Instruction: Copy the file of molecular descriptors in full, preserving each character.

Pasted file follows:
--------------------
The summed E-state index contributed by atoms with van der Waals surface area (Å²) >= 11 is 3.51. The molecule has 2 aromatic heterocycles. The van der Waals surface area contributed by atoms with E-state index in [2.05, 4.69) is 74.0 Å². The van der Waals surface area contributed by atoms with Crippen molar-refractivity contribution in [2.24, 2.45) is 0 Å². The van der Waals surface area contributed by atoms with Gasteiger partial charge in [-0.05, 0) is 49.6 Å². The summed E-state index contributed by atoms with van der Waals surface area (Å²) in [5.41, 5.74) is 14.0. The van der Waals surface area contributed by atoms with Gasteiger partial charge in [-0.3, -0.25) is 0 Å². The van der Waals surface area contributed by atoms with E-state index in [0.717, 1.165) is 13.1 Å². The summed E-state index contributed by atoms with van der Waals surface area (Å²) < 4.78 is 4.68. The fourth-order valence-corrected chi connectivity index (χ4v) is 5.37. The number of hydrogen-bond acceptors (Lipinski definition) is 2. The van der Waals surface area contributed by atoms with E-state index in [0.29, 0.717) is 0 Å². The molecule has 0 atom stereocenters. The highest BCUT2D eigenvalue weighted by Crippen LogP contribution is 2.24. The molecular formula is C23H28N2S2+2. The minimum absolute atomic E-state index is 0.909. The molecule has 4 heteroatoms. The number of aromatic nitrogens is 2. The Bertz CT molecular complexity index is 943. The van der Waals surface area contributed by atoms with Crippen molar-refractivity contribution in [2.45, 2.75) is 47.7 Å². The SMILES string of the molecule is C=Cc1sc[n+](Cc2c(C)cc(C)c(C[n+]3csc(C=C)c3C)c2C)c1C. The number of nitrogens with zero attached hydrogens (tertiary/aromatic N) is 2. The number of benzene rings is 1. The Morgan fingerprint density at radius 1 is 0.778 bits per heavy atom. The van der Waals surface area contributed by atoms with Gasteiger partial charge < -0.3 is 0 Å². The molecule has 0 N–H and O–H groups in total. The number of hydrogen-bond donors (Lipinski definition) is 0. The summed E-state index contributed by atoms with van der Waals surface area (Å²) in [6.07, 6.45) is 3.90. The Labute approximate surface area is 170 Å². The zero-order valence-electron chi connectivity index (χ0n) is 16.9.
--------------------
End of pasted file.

The summed E-state index contributed by atoms with van der Waals surface area (Å²) >= 11 is 3.51. The molecule has 2 aromatic heterocycles. The van der Waals surface area contributed by atoms with E-state index in [2.05, 4.69) is 74.0 Å². The van der Waals surface area contributed by atoms with Crippen molar-refractivity contribution in [2.24, 2.45) is 0 Å². The van der Waals surface area contributed by atoms with Gasteiger partial charge in [-0.05, 0) is 49.6 Å². The summed E-state index contributed by atoms with van der Waals surface area (Å²) in [5.41, 5.74) is 14.0. The van der Waals surface area contributed by atoms with Gasteiger partial charge in [-0.3, -0.25) is 0 Å². The van der Waals surface area contributed by atoms with E-state index in [0.717, 1.165) is 13.1 Å². The summed E-state index contributed by atoms with van der Waals surface area (Å²) < 4.78 is 4.68. The fourth-order valence-corrected chi connectivity index (χ4v) is 5.37. The number of hydrogen-bond acceptors (Lipinski definition) is 2. The van der Waals surface area contributed by atoms with E-state index in [0.29, 0.717) is 0 Å². The molecule has 0 atom stereocenters. The highest BCUT2D eigenvalue weighted by Crippen LogP contribution is 2.24. The molecular formula is C23H28N2S2+2. The minimum absolute atomic E-state index is 0.909. The molecule has 4 heteroatoms. The number of aromatic nitrogens is 2. The Bertz CT molecular complexity index is 943. The van der Waals surface area contributed by atoms with Crippen molar-refractivity contribution in [2.45, 2.75) is 47.7 Å². The SMILES string of the molecule is C=Cc1sc[n+](Cc2c(C)cc(C)c(C[n+]3csc(C=C)c3C)c2C)c1C. The number of nitrogens with zero attached hydrogens (tertiary/aromatic N) is 2. The number of benzene rings is 1. The Morgan fingerprint density at radius 1 is 0.778 bits per heavy atom. The van der Waals surface area contributed by atoms with Gasteiger partial charge < -0.3 is 0 Å². The molecule has 0 N–H and O–H groups in total. The number of hydrogen-bond donors (Lipinski definition) is 0. The summed E-state index contributed by atoms with van der Waals surface area (Å²) in [6.07, 6.45) is 3.90. The Labute approximate surface area is 170 Å². The zero-order valence-electron chi connectivity index (χ0n) is 16.9.